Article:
Keeping Tabs, Melbourne: Jan. 16
MELBOURNE—There’s shock and sadness around the tennis world today, after the announcement that ATP chief Brad Drewett, 54, has ALS (known as Lou Gehrig’s or Charles Mingus’s disease to Americans) and will be leaving his job. It’s doubly sad because Drewett had been on the job for only a year, and he was in the process of making positive changes for his players. With the top men standing beside him, the last 12 months had felt like the start of a new era of level-headed transformation for the tour. The news hangs heavily over the tournament at the moment. Drewett is an Australian who played his first Open at Kooyong in 1975, when he was 17.
I’ve already said that Australia specializes in sports columnists. One whom I look forward to reading each year while I’m here is Patrick Smith of The Australian. Yesterday, in his piece on Sam Stosur, Smith showed again how a smart piece of observation can open a new window on how you view a player.
“Stosur enters the court in the manner a gladiator might arrive at a colosseum," he writes. "She is fiercely built, shoulders that look broad and big enough to hold up a nation. You could break rocks on her stomach and not leave an indentation. Her emotions are masked by a face that does not move, up or down, right or left. Not even a twitch. A cap and sunglasses complete the shield. She looks invincible and intimidating. The lions won’t sleep tonight.
“But this is a mirage. Misdirection. Back under cover in the changing rooms is another Sam Stosur who makes a separate entry. She doubts herself, thinks slowly, fears losing, frets what might be coming her way. She cannot regularly control her rocket power. She overhits, she drags balls into the net. Her feet flounder as though the calf muscles have turned to marble.”
Not bad, eh? As a lover of well-turned last lines, I also appreciated Smith’s in this one:
“The secret is that Stosur cannot remain a gladiator of two parts. Her muscle must extend to her brain.”
Getting Muzzled Up
Speaking of muscle, that’s all anyone can talk about when it comes to Andy Murray at the moment. The man he beat yesterday, Robin Haase, had this to say about Muzz: “He has changed really well, and he has worked hard for that, to get stronger in the legs. Look at him and you can see he’s strong...” Haase also said that no matter how hard he worked out, he couldn’t build muscle the Murray does.
Herald Sun columnist Ron Reed thinks it isn't just the legs that have bulked up. “Murray also looked to be filling out his shirt more.”
Muzz himself was defensive on the subject. “Most of the weight I put on is in my legs, but the T-shirt I’m wearing is tighter,” he said yesterday. “It’s not that I’m any bigger in the upper body.”
Why would Murray insist that what we see is just an optical illusion? Shouldn’t he be happy to look fit? I can only imagine that it’s the specter of steroids that hangs over every athlete. Which is too bad. By all accounts, Murray has always, even at 15 years old, been dedicated to his job and everything that comes with it.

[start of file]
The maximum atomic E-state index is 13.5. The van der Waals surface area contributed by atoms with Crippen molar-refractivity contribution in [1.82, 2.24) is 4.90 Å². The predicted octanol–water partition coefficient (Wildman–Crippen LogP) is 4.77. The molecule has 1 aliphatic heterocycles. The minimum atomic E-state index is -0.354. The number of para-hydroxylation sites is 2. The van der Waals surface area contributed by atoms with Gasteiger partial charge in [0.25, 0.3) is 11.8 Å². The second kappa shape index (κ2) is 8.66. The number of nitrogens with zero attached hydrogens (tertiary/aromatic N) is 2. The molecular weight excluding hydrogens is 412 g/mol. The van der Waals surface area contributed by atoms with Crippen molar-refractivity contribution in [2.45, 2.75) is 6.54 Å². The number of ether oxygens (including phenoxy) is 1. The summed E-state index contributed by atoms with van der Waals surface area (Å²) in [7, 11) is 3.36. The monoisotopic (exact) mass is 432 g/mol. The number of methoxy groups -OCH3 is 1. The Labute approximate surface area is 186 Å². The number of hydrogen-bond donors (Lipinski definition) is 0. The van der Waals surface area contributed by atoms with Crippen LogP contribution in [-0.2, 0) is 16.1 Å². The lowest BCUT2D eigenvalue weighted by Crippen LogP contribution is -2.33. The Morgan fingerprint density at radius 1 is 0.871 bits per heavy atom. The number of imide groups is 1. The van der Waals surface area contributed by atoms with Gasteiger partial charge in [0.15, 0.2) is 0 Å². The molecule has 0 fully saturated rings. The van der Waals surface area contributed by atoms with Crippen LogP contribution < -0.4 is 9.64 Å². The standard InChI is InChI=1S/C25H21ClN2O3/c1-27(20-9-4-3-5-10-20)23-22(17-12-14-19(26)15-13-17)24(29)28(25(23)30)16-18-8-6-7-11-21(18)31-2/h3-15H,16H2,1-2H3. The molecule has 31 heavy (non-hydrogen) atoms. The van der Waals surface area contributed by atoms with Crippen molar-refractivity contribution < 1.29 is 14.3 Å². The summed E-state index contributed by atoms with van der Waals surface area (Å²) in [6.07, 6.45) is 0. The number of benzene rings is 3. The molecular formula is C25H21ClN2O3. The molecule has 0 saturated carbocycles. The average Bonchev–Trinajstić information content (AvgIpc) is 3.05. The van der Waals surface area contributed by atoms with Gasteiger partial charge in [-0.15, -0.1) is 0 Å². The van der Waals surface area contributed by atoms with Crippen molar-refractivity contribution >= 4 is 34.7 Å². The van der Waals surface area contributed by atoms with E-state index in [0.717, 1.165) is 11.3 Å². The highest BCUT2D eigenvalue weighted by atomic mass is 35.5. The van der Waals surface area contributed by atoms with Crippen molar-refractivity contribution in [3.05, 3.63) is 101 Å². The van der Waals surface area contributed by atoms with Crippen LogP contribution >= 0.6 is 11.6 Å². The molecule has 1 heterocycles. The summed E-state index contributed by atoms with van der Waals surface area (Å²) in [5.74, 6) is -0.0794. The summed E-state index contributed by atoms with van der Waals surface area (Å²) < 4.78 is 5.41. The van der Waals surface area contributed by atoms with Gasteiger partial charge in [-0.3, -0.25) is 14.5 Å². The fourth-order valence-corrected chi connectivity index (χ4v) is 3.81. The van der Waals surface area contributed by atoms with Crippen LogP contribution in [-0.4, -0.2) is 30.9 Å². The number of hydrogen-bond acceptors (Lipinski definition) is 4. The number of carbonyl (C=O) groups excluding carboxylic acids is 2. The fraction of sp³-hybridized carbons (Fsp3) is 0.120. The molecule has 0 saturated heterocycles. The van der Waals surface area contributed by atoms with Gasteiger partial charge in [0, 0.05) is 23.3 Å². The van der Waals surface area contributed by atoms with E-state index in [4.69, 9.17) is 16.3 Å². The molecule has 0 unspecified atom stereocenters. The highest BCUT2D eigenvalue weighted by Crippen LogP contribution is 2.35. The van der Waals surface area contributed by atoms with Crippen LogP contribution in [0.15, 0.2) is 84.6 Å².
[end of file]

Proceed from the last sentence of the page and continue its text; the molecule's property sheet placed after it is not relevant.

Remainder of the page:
Bulat, Not Borat
I’ve mostly concentrated on the local papers this week, but fellow American Doug Robson of USA Today has been doing good work as well (and as usual). In this piece, he looks at a new, and unlikely, would-be tennis power, Kazakhstan.
“Five years ago,” Robson writes, “the former Soviet territory with little tennis tradition and a population smaller than Florida counted zero players in the Top 120. Today, five women with Kazakh passports rank in the Top 125, more than traditional tennis powers such as Australia and Spain."
How has the country pulled this odd trick off? As Robson writes, the strategy has been, “Lure castoffs and underappreciated diamonds in the rough with cash, coaching, and travel stipends...At the Australian Open, none of the Kazakhstan players in the main draw were born [there].” These include Russians Mikhail Kukushkin, Galina Vosoboeva, Yaroslava Shvedova, and Bulgarian Sesil Karatantcheva.
“The Billy Beane, or George Steinbrenner, behind this sudden success is mega-rich businessman and tennis nut Bulat Utemuratov,” the head of the county’s tennis federation. He, along with Kazakhstan’s natural gas reserves, have helped build gleaming new training facilities around the country.
Key to Keys?
Robson also profiles 17-year-old American Madison Keys. I can remember interviewing Keys, and liking her game, as far back as when she was 13 and a star-in-the-making at the Evert Academy in Florida. She faded into the shadows for a couple of years, and I wondered if she would be another sure shot who didn’t turn out to be so sure. Now she’s in the second round today at the Australian Open.
One reason for her low profile was the limited number of WTA events she was allowed to play at a young age. At first glance you might think that this slowed Keys’ development and hurt her—that’s been a criticism of the so-called “Capriati Rule” in the past. But Chris Evert, for one, has a different opinion.
“With young players such as Melanie Oudin, Christina McHale, and Sloane Stephens getting more attention in recent years,” Robson writes, “Keys has been able to work on improving her game away from the spotlight.”
“I think quietly she’s realized,” Evert says, “that this is what she wants to do with the desire and discipline, but I think it took her a little while maturity-wise.”
Keys plays Tamira Paszek today.
Quote of the Day
Yesterday Wu Di became the first man from mainland China to compete in a Grand Slam, losing in four sets to Ivan Dodig. He was asked afterward if his countrywoman Li Na had any advice for him. She did, he said, and it was characteristically blunt.
“Last night,” Wu said, “before I go to bed I get a text message from her. She told me, Don’t be nervous. Don’t think about tennis. Just go to bed.”